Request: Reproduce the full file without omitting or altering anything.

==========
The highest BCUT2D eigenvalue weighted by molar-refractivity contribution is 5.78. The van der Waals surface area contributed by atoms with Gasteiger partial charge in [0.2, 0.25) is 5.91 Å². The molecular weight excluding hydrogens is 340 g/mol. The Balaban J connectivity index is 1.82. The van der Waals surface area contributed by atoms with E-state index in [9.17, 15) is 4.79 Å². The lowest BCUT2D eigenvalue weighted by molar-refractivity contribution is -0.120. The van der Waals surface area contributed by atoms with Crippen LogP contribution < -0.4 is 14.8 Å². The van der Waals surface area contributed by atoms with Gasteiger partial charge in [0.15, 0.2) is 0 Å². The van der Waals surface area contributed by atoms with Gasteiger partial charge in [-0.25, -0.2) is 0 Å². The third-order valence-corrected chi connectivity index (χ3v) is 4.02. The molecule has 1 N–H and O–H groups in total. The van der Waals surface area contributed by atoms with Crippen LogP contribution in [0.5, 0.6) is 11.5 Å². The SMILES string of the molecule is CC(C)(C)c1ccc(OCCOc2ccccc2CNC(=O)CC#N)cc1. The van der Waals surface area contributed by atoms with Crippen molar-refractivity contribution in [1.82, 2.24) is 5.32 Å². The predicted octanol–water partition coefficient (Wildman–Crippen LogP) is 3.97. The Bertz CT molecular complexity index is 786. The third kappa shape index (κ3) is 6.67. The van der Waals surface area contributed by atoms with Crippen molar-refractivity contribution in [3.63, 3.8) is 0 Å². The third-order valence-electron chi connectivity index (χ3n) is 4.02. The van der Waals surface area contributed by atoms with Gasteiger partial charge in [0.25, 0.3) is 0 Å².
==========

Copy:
The highest BCUT2D eigenvalue weighted by molar-refractivity contribution is 5.78. The van der Waals surface area contributed by atoms with Gasteiger partial charge in [0.2, 0.25) is 5.91 Å². The molecular weight excluding hydrogens is 340 g/mol. The Balaban J connectivity index is 1.82. The van der Waals surface area contributed by atoms with E-state index in [9.17, 15) is 4.79 Å². The lowest BCUT2D eigenvalue weighted by molar-refractivity contribution is -0.120. The van der Waals surface area contributed by atoms with Crippen LogP contribution < -0.4 is 14.8 Å². The van der Waals surface area contributed by atoms with Gasteiger partial charge in [0.15, 0.2) is 0 Å². The van der Waals surface area contributed by atoms with Gasteiger partial charge in [-0.25, -0.2) is 0 Å². The third-order valence-corrected chi connectivity index (χ3v) is 4.02. The molecule has 1 N–H and O–H groups in total. The van der Waals surface area contributed by atoms with Crippen LogP contribution in [0.5, 0.6) is 11.5 Å². The SMILES string of the molecule is CC(C)(C)c1ccc(OCCOc2ccccc2CNC(=O)CC#N)cc1. The van der Waals surface area contributed by atoms with Crippen molar-refractivity contribution in [1.82, 2.24) is 5.32 Å². The predicted octanol–water partition coefficient (Wildman–Crippen LogP) is 3.97. The Bertz CT molecular complexity index is 786. The third kappa shape index (κ3) is 6.67. The van der Waals surface area contributed by atoms with Crippen molar-refractivity contribution in [3.63, 3.8) is 0 Å². The third-order valence-electron chi connectivity index (χ3n) is 4.02. The van der Waals surface area contributed by atoms with Gasteiger partial charge in [0.25, 0.3) is 0 Å².